Some current varieties could be harvested with machines, but some new varieties "would have to be rushed out quickly," he says.
Mechanical harvesting also delays the time of harvest by about a week. It will likely decrease yields, require fields to be planted to exact specifications to accommodate the machines, require instruction to operate and maintain the machines, which are very expensive, and it may require changes in packinghouse operations, Lyrene says. "It's not something growers are going to welcome," he says.
Some growers, including Miller, are considering launching organic blueberry deals as a hedge against an expected onslaught of conventional product in four to five years. However, that can be a challenge in Florida, where high humidity and summer rain make fungicide treatments almost unavoidable, she says.
As growers transition to organic over a three-year period, they would not be able to apply fungicides, yet they would not yet be able to label their product organic.
Strong export market
Miller says she still does a lot of exporting, but she used to ship even more product to Japan, England and France before Spain started filling many of those orders.
Consumers in Japan, Taiwan and other Asian nations have become big blueberry consumers because they are very health conscious, Patterson says. They plant their own berries but do not produce during Florida's window. Patterson estimates that he exports 10 percent to 20 percent of his blueberry crop.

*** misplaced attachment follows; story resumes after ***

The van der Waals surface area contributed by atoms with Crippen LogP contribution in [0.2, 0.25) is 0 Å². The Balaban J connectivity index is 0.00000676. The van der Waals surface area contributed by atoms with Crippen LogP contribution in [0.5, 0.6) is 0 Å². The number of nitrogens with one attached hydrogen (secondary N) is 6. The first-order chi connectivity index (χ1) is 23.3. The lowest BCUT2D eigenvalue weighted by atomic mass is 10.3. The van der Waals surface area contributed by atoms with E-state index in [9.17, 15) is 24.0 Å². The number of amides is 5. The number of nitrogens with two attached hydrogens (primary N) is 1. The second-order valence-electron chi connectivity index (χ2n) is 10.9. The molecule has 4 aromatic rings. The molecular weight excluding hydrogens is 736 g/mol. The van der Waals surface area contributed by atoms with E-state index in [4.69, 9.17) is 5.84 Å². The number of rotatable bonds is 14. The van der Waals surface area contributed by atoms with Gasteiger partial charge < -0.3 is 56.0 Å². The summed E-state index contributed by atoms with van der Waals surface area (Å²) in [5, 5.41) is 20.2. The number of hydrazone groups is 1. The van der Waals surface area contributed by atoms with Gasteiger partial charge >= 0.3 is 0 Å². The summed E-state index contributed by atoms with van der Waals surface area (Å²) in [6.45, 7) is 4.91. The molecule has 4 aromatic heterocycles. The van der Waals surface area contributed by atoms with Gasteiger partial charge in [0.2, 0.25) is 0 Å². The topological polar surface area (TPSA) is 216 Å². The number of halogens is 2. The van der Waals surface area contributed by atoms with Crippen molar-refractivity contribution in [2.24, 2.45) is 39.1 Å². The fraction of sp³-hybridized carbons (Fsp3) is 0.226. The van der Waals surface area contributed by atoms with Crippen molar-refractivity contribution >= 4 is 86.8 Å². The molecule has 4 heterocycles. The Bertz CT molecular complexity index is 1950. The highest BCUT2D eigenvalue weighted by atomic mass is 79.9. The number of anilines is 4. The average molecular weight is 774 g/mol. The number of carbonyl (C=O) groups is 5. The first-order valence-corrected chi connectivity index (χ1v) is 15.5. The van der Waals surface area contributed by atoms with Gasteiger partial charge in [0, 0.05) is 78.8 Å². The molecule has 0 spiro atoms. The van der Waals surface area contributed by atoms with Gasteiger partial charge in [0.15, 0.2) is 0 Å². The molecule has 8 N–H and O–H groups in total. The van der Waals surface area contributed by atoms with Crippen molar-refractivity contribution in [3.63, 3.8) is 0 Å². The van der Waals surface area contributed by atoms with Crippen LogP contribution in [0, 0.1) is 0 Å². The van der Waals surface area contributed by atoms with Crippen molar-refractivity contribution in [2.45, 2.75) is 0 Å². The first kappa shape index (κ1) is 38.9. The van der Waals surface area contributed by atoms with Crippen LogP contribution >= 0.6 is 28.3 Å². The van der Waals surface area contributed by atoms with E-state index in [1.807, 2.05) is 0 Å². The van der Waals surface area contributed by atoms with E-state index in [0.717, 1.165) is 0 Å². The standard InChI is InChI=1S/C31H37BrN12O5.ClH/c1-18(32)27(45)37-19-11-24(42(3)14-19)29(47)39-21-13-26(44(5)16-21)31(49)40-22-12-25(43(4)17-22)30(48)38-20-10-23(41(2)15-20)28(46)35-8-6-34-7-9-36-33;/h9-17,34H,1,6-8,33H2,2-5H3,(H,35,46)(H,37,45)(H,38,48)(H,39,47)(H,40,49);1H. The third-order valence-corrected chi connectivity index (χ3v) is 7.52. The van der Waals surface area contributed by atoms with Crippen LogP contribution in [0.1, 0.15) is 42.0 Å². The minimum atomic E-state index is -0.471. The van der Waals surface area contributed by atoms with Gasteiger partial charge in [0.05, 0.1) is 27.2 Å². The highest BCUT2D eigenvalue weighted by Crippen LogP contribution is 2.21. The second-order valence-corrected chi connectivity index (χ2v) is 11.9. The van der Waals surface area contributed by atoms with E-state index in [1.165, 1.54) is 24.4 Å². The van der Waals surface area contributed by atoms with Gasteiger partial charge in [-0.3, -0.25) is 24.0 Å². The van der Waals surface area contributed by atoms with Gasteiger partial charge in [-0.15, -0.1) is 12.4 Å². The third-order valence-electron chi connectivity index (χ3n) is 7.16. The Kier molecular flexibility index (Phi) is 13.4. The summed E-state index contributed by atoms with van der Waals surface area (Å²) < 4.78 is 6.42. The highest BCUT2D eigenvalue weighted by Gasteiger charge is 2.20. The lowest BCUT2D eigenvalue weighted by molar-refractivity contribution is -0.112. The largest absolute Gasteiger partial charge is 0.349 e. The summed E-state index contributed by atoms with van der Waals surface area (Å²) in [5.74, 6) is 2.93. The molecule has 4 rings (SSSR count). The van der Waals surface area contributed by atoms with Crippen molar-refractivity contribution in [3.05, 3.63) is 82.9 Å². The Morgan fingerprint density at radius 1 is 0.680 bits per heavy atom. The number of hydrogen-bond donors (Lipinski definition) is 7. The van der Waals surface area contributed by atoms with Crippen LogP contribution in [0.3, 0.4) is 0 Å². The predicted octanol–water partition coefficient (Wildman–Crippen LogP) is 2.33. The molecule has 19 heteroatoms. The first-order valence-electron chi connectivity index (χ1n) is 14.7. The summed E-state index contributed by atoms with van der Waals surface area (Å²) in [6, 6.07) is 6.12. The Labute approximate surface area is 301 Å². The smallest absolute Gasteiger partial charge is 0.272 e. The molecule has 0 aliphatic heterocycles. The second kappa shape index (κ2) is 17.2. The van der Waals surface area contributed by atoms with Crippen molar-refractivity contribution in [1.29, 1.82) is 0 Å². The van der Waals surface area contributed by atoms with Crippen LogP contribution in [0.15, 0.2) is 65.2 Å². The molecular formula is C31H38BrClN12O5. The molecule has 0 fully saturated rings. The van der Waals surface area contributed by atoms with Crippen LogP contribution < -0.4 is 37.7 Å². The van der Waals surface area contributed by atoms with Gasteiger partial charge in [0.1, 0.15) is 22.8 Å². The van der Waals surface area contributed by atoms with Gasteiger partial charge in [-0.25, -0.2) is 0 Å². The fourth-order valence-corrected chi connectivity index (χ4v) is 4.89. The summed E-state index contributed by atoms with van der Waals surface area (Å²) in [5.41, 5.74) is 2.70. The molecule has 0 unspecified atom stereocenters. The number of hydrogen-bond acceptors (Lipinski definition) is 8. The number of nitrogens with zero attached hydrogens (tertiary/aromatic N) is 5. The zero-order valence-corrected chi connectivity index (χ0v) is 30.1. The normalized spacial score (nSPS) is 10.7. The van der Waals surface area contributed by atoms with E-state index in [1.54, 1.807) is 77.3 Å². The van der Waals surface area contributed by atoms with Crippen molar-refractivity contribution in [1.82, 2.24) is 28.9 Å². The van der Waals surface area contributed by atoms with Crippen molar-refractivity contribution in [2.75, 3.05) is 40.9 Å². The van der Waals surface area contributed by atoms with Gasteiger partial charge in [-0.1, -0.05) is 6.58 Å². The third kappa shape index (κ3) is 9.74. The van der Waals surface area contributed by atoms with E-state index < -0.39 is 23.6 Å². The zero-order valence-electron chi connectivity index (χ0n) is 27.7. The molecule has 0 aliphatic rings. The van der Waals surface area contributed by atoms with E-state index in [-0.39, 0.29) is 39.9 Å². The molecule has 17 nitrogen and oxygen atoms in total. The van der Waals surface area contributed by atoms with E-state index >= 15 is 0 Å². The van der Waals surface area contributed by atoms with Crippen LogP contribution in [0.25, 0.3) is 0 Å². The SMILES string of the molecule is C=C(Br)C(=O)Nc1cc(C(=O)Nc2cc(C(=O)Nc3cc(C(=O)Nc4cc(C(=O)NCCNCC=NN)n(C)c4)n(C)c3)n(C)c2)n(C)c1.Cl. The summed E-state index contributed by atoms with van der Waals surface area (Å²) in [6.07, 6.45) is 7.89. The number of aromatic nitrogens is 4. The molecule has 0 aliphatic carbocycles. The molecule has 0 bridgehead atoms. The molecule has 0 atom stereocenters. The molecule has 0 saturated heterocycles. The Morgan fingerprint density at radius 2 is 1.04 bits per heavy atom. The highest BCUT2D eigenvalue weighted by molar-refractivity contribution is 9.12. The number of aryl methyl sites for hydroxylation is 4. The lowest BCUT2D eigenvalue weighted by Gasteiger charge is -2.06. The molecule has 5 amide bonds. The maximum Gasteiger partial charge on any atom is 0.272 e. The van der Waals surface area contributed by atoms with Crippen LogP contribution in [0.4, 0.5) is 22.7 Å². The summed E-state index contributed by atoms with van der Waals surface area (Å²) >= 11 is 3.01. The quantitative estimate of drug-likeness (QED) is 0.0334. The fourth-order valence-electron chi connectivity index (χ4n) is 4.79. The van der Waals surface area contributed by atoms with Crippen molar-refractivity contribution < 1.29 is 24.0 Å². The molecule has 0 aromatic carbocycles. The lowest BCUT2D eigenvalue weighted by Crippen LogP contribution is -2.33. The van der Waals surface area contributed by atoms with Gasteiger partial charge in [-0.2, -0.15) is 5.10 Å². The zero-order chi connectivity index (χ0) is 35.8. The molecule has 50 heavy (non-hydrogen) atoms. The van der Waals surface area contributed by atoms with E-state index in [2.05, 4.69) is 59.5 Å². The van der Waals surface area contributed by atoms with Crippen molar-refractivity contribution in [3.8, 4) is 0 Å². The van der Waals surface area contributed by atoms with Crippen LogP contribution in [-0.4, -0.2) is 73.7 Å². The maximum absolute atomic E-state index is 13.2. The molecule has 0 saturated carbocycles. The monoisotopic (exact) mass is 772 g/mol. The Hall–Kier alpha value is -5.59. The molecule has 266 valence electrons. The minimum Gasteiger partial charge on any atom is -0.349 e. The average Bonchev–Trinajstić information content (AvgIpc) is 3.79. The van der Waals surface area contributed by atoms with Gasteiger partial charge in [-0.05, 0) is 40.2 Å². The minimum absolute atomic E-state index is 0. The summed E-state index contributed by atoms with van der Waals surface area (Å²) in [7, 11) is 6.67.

Straughn says he exports 20 percent to 30 percent of his early, higher-priced berries to Japan and the United Kingdom. "Demand worldwide has gone up," he says. In fact, consumers in the United Kingdom are buying twice as many blueberries today as they were just a few years ago.
Promotions boost sales
Florida's blueberry crop benefits from promotions of the U.S. Highbush Blueberry Council, Villata says. Growers are assessed $12 per ton to support the council's efforts. The council disseminates news releases to publicize early season as well as midseason berries, conducts foodservice promotions and runs ads in consumer magazines, especially nutrition- and health-oriented publications.
Growers also can take advantage of blueberries' enviable health message. They're the leading source of antioxidants among fruits and vegetables, and the council helps spread that message through year-round trade and consumer advertising and public relations campaigns.